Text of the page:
Hoeven honors Kleinknechts for tourism

Sunday evening participants and staff sat on the grounds of Fort Seward and listened to Ramrod Delno Kleinknecht spell out the rules of the road for the 41st Fort Seward Wagon Train this year headed to Wimbledon.

Phyllis and Delno Kleinknecht look over the certificate from Gov. John Hoeven recognizing their contribution to tourism in the 40 years of their involvement with the Fort Seward Wagon Train. State Sen. Terry Wanzek, left, presented the award on the governor's behalf. Toni Pirkl The Sun

Sunday evening participants and staff sat on the grounds of Fort Seward and listened to Ramrod Delno Kleinknecht spell out the rules of the road for the 41st Fort Seward Wagon Train this year headed to Wimbledon.

The 135 adults and children, many already in period dress for the re-enactment of a pioneer trip across the prairie, included a drop-in for the evening. State Sen. Terry Wanzek, R-District 29, was there to give Delno and Phyllis Kleinknecht a certificate of recognition by Gov. John Hoeven for their 40 years of involvement with the Wagon Train.

"The governor recognized Delno and Phyllis for their contribution to North Dakota tourism and their service to the state," Wanzek said after presenting the couple with the award. "When you mention the Wagon Train, you immediately think of Delno and Phyllis, who have been instrumental in making this happen. They well deserve this recognition."

It's been a labor of love, according to Phyllis, ever since the couple first encountered the Wagon Train in 1969.

"Delno's mother mentioned the Wagon Train and asked if we wanted to go along," Phyllis said.


Delno was hooked immediately, she said, and "he bought a team to go on the ride the next year."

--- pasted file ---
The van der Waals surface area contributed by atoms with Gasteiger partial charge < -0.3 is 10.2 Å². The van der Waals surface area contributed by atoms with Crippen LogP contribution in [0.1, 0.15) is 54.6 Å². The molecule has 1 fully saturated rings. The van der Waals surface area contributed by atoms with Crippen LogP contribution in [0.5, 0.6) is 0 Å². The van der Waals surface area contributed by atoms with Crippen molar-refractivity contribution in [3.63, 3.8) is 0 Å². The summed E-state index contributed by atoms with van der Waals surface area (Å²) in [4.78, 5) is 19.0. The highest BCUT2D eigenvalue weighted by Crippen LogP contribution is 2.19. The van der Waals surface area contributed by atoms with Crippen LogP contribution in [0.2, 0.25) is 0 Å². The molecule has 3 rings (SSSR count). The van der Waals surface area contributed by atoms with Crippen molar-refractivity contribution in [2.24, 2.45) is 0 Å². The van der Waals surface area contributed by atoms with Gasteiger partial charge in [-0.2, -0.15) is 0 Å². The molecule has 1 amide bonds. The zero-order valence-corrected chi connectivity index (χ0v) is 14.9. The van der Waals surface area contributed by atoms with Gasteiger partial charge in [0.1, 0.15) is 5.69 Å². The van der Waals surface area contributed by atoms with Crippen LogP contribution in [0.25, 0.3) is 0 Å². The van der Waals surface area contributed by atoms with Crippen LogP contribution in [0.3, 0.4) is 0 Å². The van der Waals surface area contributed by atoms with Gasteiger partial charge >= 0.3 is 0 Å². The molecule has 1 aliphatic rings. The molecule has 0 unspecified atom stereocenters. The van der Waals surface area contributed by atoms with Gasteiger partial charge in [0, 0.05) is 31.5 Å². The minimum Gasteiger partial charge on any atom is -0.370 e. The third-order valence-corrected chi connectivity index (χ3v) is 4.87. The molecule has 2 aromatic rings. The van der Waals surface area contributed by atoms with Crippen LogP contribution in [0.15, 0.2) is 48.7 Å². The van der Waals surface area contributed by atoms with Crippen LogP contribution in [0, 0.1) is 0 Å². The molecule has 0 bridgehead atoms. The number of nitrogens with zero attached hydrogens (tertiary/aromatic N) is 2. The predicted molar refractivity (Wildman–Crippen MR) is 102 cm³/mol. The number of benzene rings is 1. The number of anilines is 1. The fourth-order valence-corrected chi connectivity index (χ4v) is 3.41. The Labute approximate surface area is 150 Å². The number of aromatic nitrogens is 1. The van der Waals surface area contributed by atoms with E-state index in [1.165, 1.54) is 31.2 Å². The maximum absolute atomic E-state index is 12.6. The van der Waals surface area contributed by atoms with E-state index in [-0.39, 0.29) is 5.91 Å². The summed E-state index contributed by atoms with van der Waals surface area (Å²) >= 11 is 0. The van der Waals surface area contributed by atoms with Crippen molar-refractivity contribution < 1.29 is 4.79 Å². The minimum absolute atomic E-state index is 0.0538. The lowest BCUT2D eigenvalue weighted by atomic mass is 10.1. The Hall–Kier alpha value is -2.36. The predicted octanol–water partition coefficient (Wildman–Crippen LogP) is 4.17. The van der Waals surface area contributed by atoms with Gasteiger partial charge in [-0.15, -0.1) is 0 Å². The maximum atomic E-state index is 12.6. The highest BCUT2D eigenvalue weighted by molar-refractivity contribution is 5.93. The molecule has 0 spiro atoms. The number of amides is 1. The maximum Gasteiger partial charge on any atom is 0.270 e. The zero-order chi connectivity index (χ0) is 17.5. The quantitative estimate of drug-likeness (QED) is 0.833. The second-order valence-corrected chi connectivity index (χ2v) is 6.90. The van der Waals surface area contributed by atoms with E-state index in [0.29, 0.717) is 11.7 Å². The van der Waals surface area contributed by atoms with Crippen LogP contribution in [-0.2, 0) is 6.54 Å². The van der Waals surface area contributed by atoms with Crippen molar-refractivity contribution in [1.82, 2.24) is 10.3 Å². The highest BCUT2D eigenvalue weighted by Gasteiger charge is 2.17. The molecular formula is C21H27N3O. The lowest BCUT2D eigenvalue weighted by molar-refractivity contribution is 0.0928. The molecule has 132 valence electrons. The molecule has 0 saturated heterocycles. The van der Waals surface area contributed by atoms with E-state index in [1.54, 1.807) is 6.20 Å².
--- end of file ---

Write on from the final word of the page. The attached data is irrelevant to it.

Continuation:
Within a few years, Delno was on the Wagon Train Board of Directors and the couple were a permanent part of the annual adventure. Delno became the train's ramrod and Phyllis its registrar in 1977.

"I was the register for 25 years and then I passed it on in 2002," she said.

Delno remains the ramrod, whose job it is to make sure people stay safe and healthy throughout the trek. This year it's 63 miles that participants can walk, ride in a wagon or on a horse, if they've brought one. The weeklong experience includes wearing period dress, camping out and cooking over an open fire. Pioneer crafts and music in the evening are also part of the experience.

Although in period dress, Phyllis isn't riding in a covered wagon this year. She's riding in a modern vehicle in the support convoy, which brings up the rear of the Wagon Train. The support group includes ambulance personnel. Bjorn Ringdahl, owner of Jamestown Ambulance Service, explained during the ramrod's briefing, the possible problems that could occur. He emphasized the importance of seeking medical aid even if the problem seems minor.

Phyllis doesn't miss the lack of conveniences and modern comforts on the trail ride. For her, the experience is all about the people. She's lost count of the number of people who have participated, as well as the states and countries they are from. She does remember that the youngest to make the trip was 9 months old and the oldest was about 85. Both managed just fine, she said.

"We've met so many wonderful people," she said. "By the time the trip ends everyone has become a family. They stay in touch with each other and get together when they can."

As they were growing up, the Kleinknechts' three children always made the trip. Phyllis said that once they turned 18, however, they could decide for themselves. There was a year Phyllis stayed home with the baby, but Becky Kleinknecht Cutler went with her dad. It was her first trip. She was 3 years old and, her mother said, Becky rode the whole way on the horse, Queenie. Cutler doesn't remember the trip, but she said she wouldn't miss the experience. She and her family continue the Kleinknecht tradition.


"For us, it's been a wonderful experience and a good family experience," Phyllis said.

She praises the staff, many of whom started out as participants and come back year after year to help make it a memorable experience for first-timers.

"They make it look easy. They're phenomenal and such an asset," she said. "They're the reason we have such a great reputation."

As long as they're able, Phyllis said, they'll continue to be a part of the Fort Seward Wagon Train. Each year it's a new experience for them, even after 40 of them.

"Each Wagon Train has its own personality," she said.

Sun reporter Toni Pirkl can be reached at (701) 952-8453 or by e-mail at

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